Episiotomy:

This word often makes women cringe. As it should. For those who don't know what an episiotomy is, it is an incision that a care provider makes to widen the birth canal (yeah- they cut down there!) This is a controversial procedure because research has provided no evidence that routine episiotomy reduces the risk of perineal injury, improves perineal healing, prevents birth injury to babies, or reduces the risk of future incontinence (these are all reasons cited by doctors for the routine use of episiotomies) (Goer et al 2007)(Hartmann et al 2005). Research does show that routine or liberal use of episiotomy is likely to be ineffective and harmful to mother (the list of risks to mom are too long for this article) (Klein et al 1994). The WHO also recommends eliminating routine or liberal episiotomy.

Of course there are times an episiotomy would be beneficial. For example, if a change of position or taking a break from pushing does not resolve signs of distress in your baby, or if your baby is very large or in an unusual position (again, first try changing your positions to see if it helps) an episiotomy might be necessary (i.e. in an emergency). 

If you want to avoid an episiotomy (who doesn't?), discuss your concerns with your doctor or midwife before hand and choose your care provider carefully, push in an upright position that lets your birth canal stretch gently as your baby descends, change positions often while you’re pushing, push spontaneously when you feel urges rather than directed, and remember your body knows how to give birth and be patient!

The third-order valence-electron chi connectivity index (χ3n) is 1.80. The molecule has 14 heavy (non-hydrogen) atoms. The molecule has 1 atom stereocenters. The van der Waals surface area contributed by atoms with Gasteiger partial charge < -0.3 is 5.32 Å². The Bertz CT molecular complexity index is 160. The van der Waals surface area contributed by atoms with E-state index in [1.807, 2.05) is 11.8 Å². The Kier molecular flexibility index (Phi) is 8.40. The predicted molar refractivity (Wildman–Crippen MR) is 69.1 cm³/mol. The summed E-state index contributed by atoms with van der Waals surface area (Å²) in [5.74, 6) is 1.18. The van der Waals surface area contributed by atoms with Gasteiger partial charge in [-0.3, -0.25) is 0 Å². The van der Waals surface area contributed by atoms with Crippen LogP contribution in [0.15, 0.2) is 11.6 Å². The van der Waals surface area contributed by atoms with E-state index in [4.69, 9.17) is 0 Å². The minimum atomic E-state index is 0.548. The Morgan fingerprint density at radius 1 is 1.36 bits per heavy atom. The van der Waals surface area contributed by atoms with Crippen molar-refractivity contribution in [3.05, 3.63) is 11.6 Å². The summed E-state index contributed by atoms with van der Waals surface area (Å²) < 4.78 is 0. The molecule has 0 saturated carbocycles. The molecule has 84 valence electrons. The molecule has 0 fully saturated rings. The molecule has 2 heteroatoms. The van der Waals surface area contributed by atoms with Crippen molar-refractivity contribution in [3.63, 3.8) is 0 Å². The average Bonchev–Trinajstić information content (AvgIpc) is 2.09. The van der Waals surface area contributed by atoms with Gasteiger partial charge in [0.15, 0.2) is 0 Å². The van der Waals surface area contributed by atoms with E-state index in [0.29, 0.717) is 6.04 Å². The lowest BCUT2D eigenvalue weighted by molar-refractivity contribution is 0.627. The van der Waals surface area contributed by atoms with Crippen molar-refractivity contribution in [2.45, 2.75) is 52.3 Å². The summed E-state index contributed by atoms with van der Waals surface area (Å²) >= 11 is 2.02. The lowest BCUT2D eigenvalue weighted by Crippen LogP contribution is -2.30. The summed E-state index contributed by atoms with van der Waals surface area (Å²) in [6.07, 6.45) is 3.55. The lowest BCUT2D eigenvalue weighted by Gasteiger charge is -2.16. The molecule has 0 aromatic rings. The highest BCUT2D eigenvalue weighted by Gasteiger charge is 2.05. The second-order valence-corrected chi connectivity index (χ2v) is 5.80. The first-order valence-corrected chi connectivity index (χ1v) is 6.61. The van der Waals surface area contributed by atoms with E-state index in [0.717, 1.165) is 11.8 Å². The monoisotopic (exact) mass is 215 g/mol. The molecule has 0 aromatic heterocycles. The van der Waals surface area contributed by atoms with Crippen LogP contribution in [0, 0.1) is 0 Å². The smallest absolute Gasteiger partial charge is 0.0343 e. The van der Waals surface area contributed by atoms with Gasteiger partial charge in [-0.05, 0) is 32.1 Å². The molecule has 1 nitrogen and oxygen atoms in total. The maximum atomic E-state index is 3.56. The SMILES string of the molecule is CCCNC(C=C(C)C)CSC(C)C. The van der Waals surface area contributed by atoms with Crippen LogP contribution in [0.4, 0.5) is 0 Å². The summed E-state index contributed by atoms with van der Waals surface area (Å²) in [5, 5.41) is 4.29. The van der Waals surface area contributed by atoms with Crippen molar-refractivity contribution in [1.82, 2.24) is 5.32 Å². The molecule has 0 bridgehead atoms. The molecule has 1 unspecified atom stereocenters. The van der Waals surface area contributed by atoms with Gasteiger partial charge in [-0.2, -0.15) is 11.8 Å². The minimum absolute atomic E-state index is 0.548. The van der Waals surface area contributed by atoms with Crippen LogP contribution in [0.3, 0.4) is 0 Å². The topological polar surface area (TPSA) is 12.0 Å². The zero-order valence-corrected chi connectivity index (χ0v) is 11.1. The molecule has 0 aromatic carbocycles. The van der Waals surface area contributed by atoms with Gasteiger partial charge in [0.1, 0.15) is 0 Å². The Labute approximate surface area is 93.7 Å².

Look for The machine that go PING! Part II: Pit, Epidural, and Cesarean



_____________________________________


American College of Obstetricians and Gynecologists [ACOG]. (2005). ACOG practice bulletin #70: Intrapartum fetal heart rate monitoring. Obstetrics and Gynecology, 106(6), 1453–1460.

Declerq ER, Sakala C, Corry MP, Applebaum S, Herrlich A. Listening to MothersIII: Pregnancy and Birth. New York: Childbirth Connection, May 2013

Enkin, M., Keirse, M., Neilson, J., Crowther, C., Duley, L., Hodnett, E., et al. (2000). A guide to effective care in pregnancy and childbirth. New York: Oxford University Press.

Goer, H., Leslie, M. S., & Romano, A. (2007). The Coalition for Improving Maternity Services: Evidence basis for the ten steps of mother-friendly care. Step 6: Does not routinely employ practices, procedures unsupported by scientific evidence. The Journal of Perinatal Education, 16(Suppl. 1), 32S– 64S.

Hartmann, K., Viswanathan, M., Palmieri, R., Gartlehner, G., Thorp, J., & Lohr, K. N. (2005). Outcomes of routine episiotomy: A systematic review. Journal of the American Medical Association, 293(17), 2141–2148.

Klein, M., Gauthier, R., Robbins, J., Kaczorowski, J., Jorgensen, S., Franco, E., et al. (1994). Relationship of episiotomy to perineal trauma and morbidity, sexual